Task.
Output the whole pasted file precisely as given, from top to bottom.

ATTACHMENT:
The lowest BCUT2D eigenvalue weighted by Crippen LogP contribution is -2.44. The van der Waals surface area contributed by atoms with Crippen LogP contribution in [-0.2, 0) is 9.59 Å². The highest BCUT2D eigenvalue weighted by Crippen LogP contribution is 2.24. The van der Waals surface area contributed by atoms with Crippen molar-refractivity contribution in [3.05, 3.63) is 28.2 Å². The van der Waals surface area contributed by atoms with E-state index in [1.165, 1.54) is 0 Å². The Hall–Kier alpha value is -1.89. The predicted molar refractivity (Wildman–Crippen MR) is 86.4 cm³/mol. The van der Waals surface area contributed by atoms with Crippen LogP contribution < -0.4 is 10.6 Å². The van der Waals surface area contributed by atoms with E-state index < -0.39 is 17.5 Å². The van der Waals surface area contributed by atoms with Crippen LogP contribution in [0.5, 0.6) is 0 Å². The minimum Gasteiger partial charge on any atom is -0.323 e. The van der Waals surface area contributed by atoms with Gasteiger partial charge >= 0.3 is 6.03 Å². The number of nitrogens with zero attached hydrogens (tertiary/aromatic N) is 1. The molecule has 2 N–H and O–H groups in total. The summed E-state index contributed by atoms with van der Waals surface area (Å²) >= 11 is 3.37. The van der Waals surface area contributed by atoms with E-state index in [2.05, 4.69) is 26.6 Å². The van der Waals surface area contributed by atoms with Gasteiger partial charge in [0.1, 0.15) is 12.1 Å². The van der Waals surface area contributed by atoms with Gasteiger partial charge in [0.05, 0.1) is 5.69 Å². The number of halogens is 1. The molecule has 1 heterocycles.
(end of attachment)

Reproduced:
The lowest BCUT2D eigenvalue weighted by Crippen LogP contribution is -2.44. The van der Waals surface area contributed by atoms with Crippen LogP contribution in [-0.2, 0) is 9.59 Å². The highest BCUT2D eigenvalue weighted by Crippen LogP contribution is 2.24. The van der Waals surface area contributed by atoms with Crippen molar-refractivity contribution in [3.05, 3.63) is 28.2 Å². The van der Waals surface area contributed by atoms with E-state index in [1.165, 1.54) is 0 Å². The Hall–Kier alpha value is -1.89. The predicted molar refractivity (Wildman–Crippen MR) is 86.4 cm³/mol. The van der Waals surface area contributed by atoms with Crippen LogP contribution < -0.4 is 10.6 Å². The van der Waals surface area contributed by atoms with E-state index < -0.39 is 17.5 Å². The van der Waals surface area contributed by atoms with Crippen LogP contribution in [0.5, 0.6) is 0 Å². The minimum Gasteiger partial charge on any atom is -0.323 e. The van der Waals surface area contributed by atoms with Gasteiger partial charge >= 0.3 is 6.03 Å². The number of nitrogens with zero attached hydrogens (tertiary/aromatic N) is 1. The molecule has 2 N–H and O–H groups in total. The summed E-state index contributed by atoms with van der Waals surface area (Å²) >= 11 is 3.37. The van der Waals surface area contributed by atoms with E-state index in [2.05, 4.69) is 26.6 Å². The van der Waals surface area contributed by atoms with Gasteiger partial charge in [0.1, 0.15) is 12.1 Å². The van der Waals surface area contributed by atoms with Gasteiger partial charge in [0.05, 0.1) is 5.69 Å². The number of halogens is 1. The molecule has 1 heterocycles.